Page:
Only 20% of Minister’s 311 board appointments used the public advertising process

Bill to stop payments to board members rejected by Government

Independent Mary Ann O’Brien said it is “worrying” that only one-fifth of the appointments by the Minister, whom she did not name, went through the Government’s “much heralded” public advertising process. Photograph: Aidan Crawley

Independent Mary Ann O’Brien said it is “worrying” that only one-fifth of the appointments by the Minister, whom she did not name, went through the Government’s “much heralded” public advertising process. Photograph: Aidan Crawley

Thu, Jun 12, 2014, 01:05

A Cabinet Minister who has appointed 311 people to State boards since the Government was formed in 2011 used the public advertising process in only 20 per cent of cases, the Seanad has heard.

Independent Mary Ann O’Brien said it is “worrying” that only one-fifth of the appointments by the Minister, whom she did not name, went through the Government’s “much heralded” public advertising process.

Ms O’Brien was speaking during a debate on legislation from Independent Feargal Quinn precluding those serving on a State board from payment. The Public Service Management (Transparency of Boards) Bill also provides that those appointed to a board could serve only if they filed a declaration with the Standards in Public Office Commission that only vouched expenses would be allowed and only when declared.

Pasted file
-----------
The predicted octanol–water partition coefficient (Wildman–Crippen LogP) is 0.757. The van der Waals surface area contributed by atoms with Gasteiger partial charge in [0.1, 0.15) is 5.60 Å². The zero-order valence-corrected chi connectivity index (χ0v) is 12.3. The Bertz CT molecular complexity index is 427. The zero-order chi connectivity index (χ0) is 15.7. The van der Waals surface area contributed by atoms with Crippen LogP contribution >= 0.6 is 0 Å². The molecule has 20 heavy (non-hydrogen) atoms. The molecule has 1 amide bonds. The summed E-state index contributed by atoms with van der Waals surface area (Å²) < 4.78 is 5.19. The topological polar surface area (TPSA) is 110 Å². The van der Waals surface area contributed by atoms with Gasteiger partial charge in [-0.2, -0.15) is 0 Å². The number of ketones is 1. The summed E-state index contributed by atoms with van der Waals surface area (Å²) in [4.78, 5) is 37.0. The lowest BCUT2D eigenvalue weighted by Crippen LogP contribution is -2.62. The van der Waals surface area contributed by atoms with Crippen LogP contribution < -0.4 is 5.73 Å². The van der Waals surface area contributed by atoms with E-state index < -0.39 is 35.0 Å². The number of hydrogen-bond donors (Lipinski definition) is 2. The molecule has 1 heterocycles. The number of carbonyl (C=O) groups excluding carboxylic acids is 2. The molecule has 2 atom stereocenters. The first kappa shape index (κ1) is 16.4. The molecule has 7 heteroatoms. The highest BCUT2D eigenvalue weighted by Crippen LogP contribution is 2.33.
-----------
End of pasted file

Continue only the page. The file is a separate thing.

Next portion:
Mr Quinn said he drafted the Bill because of his concern “at the extent to which board membership of State bodies has become discredited and demeaned”. The Bill was about “recognising and safeguarding the role played by people appointed to serve on the boards of public bodies”, he said, noting that Minister for Public Expenditure and Reform Brendan Howlin had asked board members to voluntarily waive their fees.

The Government rejected the Bill because legislation to reform the Ethics in Public Office Act is pending. Minister of State Ciarán Cannon said fees had been reduced significantly, with payments averaging €18,788 for a chairperson and €10,421 for members.

Abolishing payments is “a major departure from current practice” and in the long-term it would not ensure boards were made up of suitably qualified people across diverse backgrounds, he said.

Ms O’Brien said media coverage of State board appointments was all about money – what people were paid and if a company they owned gave service to the board. “If those people had been paid nothing there would have been nothing for newspapers to write about.”

Labour’s Aideen Hayden said she was concerned by Mr Quinn’s Bill. She said she did not want a situation where the only people who could serve on State boards were retired, independently wealthy or former civil servants.

The Bill was in effect asking people on State boards to subsidise the State, she said, and it was a “fake virtue” to encourage people to step forward and not accept remuneration.

Fianna Fáil’s Paschal Mooney said there was an old saying, “if you pay peanuts you get monkeys”, and there had to be some sort of incentive for people. He said public perception that “politicians are somehow milking the system” had been there “since the year dot” and nothing would change that perception.